• I think it’s more about shaking expectations than about caring more about one ethnic group over another. Rightly or wrongly, we’ve grown to expect this kind of violence in the middle east, but not in Paris. I know a lot of people in Israel, white American ex-pats and Jews of European descent. I know more people in Israel than I do in Paris, but still the violence in Paris is harder to cope with than violence in Israel because I expect it in one place but not the other. I wouldn’t feel particularly safe in Beirut or Tel Aviv at the moment, but I would have felt safe in Paris. Similarly, I would be highly disturbed if something like this happened in Jordan because it’s a place that seems SAFE. So for me, it’s not about religion or ethnicity, it’s about bursting a bubble of perceived security.

  • I spent the whole weekend in the house. First time in a long time. I sat at my kitchen table and thought what if today is the day? What if there is no tomorrow? Why was I given another day? To sit and bitch and moan? To make a differnce? To be apart of something more than myself?
    What if this is it? It aint getting any better than this? Would it be so bad?
    I am tired of fighting. I am tired of violence. I am tired of trying to understand why some people are just evil.

  • Just posted the article on my FB page…the social media outlet I’m thinking of closing down for awhile. FB seems to have it’s own breed of nilhilism and sociopathy that I am finding more and more disturbing.

    • I agree Chumpy. That’s why I haven’t logged into FB for over 6 months. If people want to talk to me or ask me how I am doing, they can call me.
      As far as the shit that happened in Paris on Friday – I’m heartbroken, yet not surprised. I just don’t understand why there is so much hate toward innocent people.
      Sad.

  • ISIS wants everyone in the world to be afraid. Well, fuck that. Their random attack strategy is exactly what makes me not give a fuck. There’s no predicting it, so therefore there’s nothing I can do about it and no point in worrying. I’m devoting my mental energy to better things (anything other than terrorists).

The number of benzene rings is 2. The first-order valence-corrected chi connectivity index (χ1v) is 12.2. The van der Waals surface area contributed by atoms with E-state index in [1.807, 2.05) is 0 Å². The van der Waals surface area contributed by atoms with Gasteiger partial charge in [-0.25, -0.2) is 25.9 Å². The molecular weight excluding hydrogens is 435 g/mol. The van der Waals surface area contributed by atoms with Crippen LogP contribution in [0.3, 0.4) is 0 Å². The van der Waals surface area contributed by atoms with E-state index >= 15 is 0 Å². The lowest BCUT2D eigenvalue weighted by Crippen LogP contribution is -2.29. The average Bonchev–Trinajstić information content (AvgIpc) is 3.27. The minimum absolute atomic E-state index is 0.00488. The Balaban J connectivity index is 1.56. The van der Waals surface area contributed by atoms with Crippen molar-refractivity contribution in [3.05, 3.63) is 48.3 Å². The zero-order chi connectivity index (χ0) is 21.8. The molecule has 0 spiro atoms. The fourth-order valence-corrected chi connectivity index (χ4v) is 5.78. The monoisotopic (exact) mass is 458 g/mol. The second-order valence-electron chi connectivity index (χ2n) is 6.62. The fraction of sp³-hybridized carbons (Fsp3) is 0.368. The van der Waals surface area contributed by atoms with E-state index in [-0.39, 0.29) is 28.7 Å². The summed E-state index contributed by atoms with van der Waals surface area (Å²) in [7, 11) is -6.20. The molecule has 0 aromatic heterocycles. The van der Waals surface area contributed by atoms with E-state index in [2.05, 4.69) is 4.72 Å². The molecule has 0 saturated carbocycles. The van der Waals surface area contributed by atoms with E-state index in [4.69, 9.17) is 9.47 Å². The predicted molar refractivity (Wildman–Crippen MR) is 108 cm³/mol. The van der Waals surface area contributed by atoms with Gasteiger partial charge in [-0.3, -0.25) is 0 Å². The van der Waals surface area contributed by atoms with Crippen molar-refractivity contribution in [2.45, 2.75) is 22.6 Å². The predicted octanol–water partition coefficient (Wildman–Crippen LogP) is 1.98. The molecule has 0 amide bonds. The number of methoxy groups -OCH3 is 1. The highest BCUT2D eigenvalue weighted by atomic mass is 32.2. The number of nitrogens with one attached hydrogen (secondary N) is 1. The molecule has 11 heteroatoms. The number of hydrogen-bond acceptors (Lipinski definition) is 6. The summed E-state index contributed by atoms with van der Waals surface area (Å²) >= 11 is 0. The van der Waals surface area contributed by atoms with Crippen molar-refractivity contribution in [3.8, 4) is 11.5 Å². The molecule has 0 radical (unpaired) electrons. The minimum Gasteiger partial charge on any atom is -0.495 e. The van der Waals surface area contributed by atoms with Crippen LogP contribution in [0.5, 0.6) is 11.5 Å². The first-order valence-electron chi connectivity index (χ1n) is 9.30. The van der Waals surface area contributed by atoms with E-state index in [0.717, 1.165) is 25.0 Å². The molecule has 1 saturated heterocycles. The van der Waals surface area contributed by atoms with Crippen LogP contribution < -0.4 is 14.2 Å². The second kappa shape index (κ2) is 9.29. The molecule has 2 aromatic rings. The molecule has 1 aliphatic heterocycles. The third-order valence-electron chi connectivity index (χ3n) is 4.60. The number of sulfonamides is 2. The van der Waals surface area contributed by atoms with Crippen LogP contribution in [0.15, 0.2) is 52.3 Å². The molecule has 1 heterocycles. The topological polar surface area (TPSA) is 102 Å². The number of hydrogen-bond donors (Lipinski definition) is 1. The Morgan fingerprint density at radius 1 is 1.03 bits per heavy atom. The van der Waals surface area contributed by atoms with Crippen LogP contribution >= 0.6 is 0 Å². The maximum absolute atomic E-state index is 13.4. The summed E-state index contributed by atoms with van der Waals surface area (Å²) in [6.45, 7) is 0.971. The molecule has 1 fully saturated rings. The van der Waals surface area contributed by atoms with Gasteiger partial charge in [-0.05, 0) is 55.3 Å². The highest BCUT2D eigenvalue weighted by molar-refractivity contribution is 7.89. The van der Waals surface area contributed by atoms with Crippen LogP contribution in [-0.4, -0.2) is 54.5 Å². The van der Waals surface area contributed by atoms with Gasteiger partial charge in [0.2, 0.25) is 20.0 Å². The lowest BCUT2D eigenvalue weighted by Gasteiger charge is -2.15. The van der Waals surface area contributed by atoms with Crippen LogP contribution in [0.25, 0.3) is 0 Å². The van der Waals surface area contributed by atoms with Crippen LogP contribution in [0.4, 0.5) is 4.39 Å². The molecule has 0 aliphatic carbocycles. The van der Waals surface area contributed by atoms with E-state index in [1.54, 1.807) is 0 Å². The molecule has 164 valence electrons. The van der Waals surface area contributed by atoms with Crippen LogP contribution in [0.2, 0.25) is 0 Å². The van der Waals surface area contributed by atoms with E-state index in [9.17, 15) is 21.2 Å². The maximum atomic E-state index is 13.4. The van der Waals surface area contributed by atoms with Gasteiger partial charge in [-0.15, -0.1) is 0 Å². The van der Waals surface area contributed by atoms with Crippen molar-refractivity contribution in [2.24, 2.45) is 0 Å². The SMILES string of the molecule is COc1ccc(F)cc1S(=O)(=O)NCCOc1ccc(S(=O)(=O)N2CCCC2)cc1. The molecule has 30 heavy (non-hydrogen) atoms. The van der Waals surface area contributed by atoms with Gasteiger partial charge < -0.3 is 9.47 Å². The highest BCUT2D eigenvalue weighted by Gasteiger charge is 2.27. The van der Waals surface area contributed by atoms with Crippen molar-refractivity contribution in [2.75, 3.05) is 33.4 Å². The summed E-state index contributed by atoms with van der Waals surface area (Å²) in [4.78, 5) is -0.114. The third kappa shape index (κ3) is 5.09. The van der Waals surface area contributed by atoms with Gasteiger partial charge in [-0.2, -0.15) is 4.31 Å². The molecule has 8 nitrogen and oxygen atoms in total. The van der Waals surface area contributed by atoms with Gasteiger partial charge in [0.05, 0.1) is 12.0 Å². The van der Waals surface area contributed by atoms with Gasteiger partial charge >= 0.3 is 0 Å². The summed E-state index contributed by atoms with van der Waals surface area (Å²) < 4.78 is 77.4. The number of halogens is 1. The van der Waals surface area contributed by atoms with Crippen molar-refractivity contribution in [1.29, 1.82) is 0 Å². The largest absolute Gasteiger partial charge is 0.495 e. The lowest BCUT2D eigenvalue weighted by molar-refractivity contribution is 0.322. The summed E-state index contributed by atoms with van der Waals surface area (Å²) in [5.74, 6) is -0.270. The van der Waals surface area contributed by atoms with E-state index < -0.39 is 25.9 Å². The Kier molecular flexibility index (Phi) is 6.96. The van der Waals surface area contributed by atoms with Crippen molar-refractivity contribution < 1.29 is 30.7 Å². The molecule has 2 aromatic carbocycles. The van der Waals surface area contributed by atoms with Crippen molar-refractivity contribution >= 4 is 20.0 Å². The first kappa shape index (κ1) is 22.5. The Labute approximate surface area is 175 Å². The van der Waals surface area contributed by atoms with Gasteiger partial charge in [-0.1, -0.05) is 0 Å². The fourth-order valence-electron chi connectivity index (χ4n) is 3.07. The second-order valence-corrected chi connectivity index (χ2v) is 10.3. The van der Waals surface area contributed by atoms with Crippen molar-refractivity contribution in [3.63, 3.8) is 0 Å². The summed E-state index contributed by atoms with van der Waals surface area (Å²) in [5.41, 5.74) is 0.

• Cowards, spineless and evil. No God would sanction this. Thank you (as always) for posting such a thoughtful article. RIP Paris and Beirut.

  • It seems like an EXTREME offshoot of the Reality Shoe mentality we have here. Get your name out there any way possible. A sex tape, a Hollywood “cat fight” or outlandish behavior of any kind. Get your own Wikipedia page, name in the media, most followers, etc. Be famous-main goal by any means in some cases. Long shot from ISIS, but it is more me, me me.
    The whole world is talking about them.
    Cheaters are very selfish as well, but the collateral damage may or may not be intentional. With ISIS, collateral damage is the whole point.
    Bet that many in this group who wanted their name out there are actually jealous of those that inflicted so much damage and have gone down in infamy.
    Sure hope CL is right that there will be a limited number willing to lose it all. But it does remind of the gang mentality and how the more damaging you can be, the higher your persona. Even if death is the outcome.
    The soft target of course is to get everyone the world over scared they will be next. More bang for the buck and makes them feel that they have this great power to scare/terrorize.
    And you are right Nancy, they have no good things in mind when/if they are done, just destroy what others have built.

  • It certainly takes a mindset foreign to our culture for a parent to sacrifice their minor child to the jihadist cause. Better to revere a family member as martyr than celebrate their beauty in life? This is such an old fight, the atrocities from another age, the recapture of lost lands, the rebuilding of the Caliphate. The terrorists are resolute. Free speech, opposition denied.
    Thankfully in the West, our rants against the abuses of infidelity and the disordered are heard, understood, and acknowledged on some level by most people. Culture of death, and conversion at the point of a sword is incomprehensible to us and threats by ISIS of attacks in this country are not likely to hasten our understanding.

    • Tracie, you hit the intellectual nail on the head calling this crap out for the nihilistic spew it is. As one of my fields of research, I was astounded (and horrified) early on to find that this brand of hate is an ideology wrapped in Marxism and existentialism (hence the nihilism)–and, I mean that they literally and openly use these in their writings.

      The killing of innocent people is simply unimaginable to me no matter what ideological excuse these spineless asshats use. It is absolutely heart-wrenching. Those poor families.

      But, thank you for sharing the story of the gentleman in Beirut. As others have mentioned, the best defense is one hell of a good offense. It appears he saved his daughter as well as hundreds of others. That is heroism–that is the opposite of nihilism.